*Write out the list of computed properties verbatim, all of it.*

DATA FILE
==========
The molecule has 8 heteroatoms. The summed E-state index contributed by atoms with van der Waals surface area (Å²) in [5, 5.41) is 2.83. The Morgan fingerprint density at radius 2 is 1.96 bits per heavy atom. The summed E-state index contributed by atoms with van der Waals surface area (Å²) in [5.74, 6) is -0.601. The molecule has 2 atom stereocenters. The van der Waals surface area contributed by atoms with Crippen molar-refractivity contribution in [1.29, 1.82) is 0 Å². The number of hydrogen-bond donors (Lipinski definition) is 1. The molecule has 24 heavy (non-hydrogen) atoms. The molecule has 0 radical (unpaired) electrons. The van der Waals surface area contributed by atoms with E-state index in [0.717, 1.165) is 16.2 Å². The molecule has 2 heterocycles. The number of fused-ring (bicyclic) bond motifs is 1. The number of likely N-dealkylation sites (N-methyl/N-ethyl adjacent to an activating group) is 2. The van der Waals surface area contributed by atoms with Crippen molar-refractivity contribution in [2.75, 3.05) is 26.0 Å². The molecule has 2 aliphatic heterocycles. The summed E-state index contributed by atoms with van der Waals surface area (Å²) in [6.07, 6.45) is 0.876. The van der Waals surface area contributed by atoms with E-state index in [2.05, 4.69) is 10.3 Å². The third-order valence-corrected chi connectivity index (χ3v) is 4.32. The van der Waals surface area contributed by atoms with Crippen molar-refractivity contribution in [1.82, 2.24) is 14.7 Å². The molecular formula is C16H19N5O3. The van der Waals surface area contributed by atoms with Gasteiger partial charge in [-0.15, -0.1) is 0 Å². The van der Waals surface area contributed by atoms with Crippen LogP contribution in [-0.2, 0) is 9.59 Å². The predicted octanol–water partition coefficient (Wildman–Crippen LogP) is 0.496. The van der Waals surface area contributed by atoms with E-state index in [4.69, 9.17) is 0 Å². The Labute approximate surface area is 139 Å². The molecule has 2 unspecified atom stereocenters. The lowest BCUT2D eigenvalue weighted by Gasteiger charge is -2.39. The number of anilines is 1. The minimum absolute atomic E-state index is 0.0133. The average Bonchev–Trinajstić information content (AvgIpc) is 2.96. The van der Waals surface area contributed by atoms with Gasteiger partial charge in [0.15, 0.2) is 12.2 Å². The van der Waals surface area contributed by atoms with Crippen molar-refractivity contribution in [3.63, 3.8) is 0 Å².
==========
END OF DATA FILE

The molecule has 8 heteroatoms. The summed E-state index contributed by atoms with van der Waals surface area (Å²) in [5, 5.41) is 2.83. The Morgan fingerprint density at radius 2 is 1.96 bits per heavy atom. The summed E-state index contributed by atoms with van der Waals surface area (Å²) in [5.74, 6) is -0.601. The molecule has 2 atom stereocenters. The van der Waals surface area contributed by atoms with Crippen molar-refractivity contribution in [1.29, 1.82) is 0 Å². The number of hydrogen-bond donors (Lipinski definition) is 1. The molecule has 24 heavy (non-hydrogen) atoms. The molecule has 0 radical (unpaired) electrons. The van der Waals surface area contributed by atoms with E-state index in [0.717, 1.165) is 16.2 Å². The molecule has 2 heterocycles. The number of fused-ring (bicyclic) bond motifs is 1. The number of likely N-dealkylation sites (N-methyl/N-ethyl adjacent to an activating group) is 2. The van der Waals surface area contributed by atoms with Crippen molar-refractivity contribution in [2.75, 3.05) is 26.0 Å². The molecule has 2 aliphatic heterocycles. The summed E-state index contributed by atoms with van der Waals surface area (Å²) in [6.07, 6.45) is 0.876. The van der Waals surface area contributed by atoms with E-state index in [2.05, 4.69) is 10.3 Å². The third-order valence-corrected chi connectivity index (χ3v) is 4.32. The van der Waals surface area contributed by atoms with Crippen molar-refractivity contribution in [1.82, 2.24) is 14.7 Å². The molecular formula is C16H19N5O3. The van der Waals surface area contributed by atoms with Gasteiger partial charge in [-0.15, -0.1) is 0 Å². The van der Waals surface area contributed by atoms with Crippen LogP contribution in [-0.2, 0) is 9.59 Å². The predicted octanol–water partition coefficient (Wildman–Crippen LogP) is 0.496. The van der Waals surface area contributed by atoms with E-state index in [4.69, 9.17) is 0 Å². The Labute approximate surface area is 139 Å². The molecule has 2 unspecified atom stereocenters. The lowest BCUT2D eigenvalue weighted by Gasteiger charge is -2.39. The number of anilines is 1. The minimum absolute atomic E-state index is 0.0133. The average Bonchev–Trinajstić information content (AvgIpc) is 2.96. The van der Waals surface area contributed by atoms with Gasteiger partial charge in [0.15, 0.2) is 12.2 Å². The van der Waals surface area contributed by atoms with Crippen molar-refractivity contribution in [3.63, 3.8) is 0 Å².